A residential fire happened around 6 p.m., Tuesday, at Wilson Avenue in Manchester Township. Five residences (composed of two adults and three children) were left displaced, based on the report by York Area United Fire and Rescue Fire Chief Daniel Hoff.
The fire was officially contained around 6:20 p.m. One engine from the North York Fire Department and numerous crew members from York Area United responded to the scene.
The fire crew is still investigating the root cause of the fire. The Red Cross will be assisting in offering aid to those who were affected.
The Pennsylvania Office of the State Fire Commissioner (OSFC) provides important year-round and seasonal fire prevention information to help Pennsylvanians stay safe from fires.
Be Safe Inside Your Home
- Test your home's smoke and carbon monoxide alarms.
- Discontinue the use of any electrical appliances with frayed cords, and make sure they are not extended under rugs or other flammable materials.
- Water often leaks into homes during the winter months; it is a good idea to check for water around electrical appliances as well.
- Take a moment to inspect the lint trap and exhaust duct of the clothes dryer for debris.
Be Safe Outside Your Home
- Remove dead leaves and other flammable debris from around foundations and from under decks, porches or stairs.
- Outdoor work areas such as garages and tool sheds should be kept organized, and flammable materials should be stored in fire-rated containers away from children
- Grills should be checked for rust, insects, spiders, grease and other debris before use.
- Worn gas hoses should be replaced.
- Never grill indoors, in a garage, breezeway or carport. Grills should only be used 10 feet away from your house or any building.
Have a Plan and Practice It
Do you know what to do in the event your home catches fire? Does your family? This knowledge is critical to ensure everyone’s safety. From the moment a smoke alarm sounds, you and your loved ones may have just two minutes to respond.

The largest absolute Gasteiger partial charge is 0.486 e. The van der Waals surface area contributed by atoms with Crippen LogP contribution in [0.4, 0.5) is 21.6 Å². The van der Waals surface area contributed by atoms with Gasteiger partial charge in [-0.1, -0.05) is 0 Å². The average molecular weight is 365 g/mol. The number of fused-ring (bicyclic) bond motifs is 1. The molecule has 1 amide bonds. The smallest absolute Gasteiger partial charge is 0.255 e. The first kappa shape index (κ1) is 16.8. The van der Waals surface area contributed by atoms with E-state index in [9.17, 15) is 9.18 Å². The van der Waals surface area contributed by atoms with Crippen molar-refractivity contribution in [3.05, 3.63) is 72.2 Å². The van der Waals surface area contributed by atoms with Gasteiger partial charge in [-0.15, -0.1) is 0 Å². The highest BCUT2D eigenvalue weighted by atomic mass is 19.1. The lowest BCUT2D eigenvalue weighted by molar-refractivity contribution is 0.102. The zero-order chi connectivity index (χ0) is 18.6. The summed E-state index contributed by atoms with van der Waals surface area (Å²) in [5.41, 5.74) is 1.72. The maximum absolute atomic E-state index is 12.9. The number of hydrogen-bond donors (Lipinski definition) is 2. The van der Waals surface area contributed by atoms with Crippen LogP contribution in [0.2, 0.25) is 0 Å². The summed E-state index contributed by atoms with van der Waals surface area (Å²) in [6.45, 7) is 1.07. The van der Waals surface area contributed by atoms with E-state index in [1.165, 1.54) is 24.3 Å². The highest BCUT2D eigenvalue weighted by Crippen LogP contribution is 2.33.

Take the time to develop an evacuation plan. Families should have a designated meeting place a safe distance from their home, for instance, a mailbox. Everyone should be able to identify to points of escape from each room in the house. It’s also a good idea to practice your emergency plan under challenging conditions, like when its dark.
Make sure the kids understand how and when to dial 9-1-1. They should also know their home’s physical address. Teach them the stop, drop, and roll method for extinguishing fire, and when practicing your escape plan, teach them to crawl to avoid smoke.
Don’t forget about older adults. These individuals often have unique health challenges or mobility issues that make evacuation burdensome. Home fire fatalities disproportionately affect older adults.
Check the Smoke Alarms and Fire Extinguishers
Working smoke alarms save lives. That's why it's important to test your smoke alarms once a month. Replace batteries when needed, and replace your smoke alarms when they've been in use for ten years.
If you have fire extinguishers in your home, they should be routinely checked to make sure they’re fully charged, and within their expiration dates.
Stay Safe, Pennsylvania!
*-head image from York Daily Record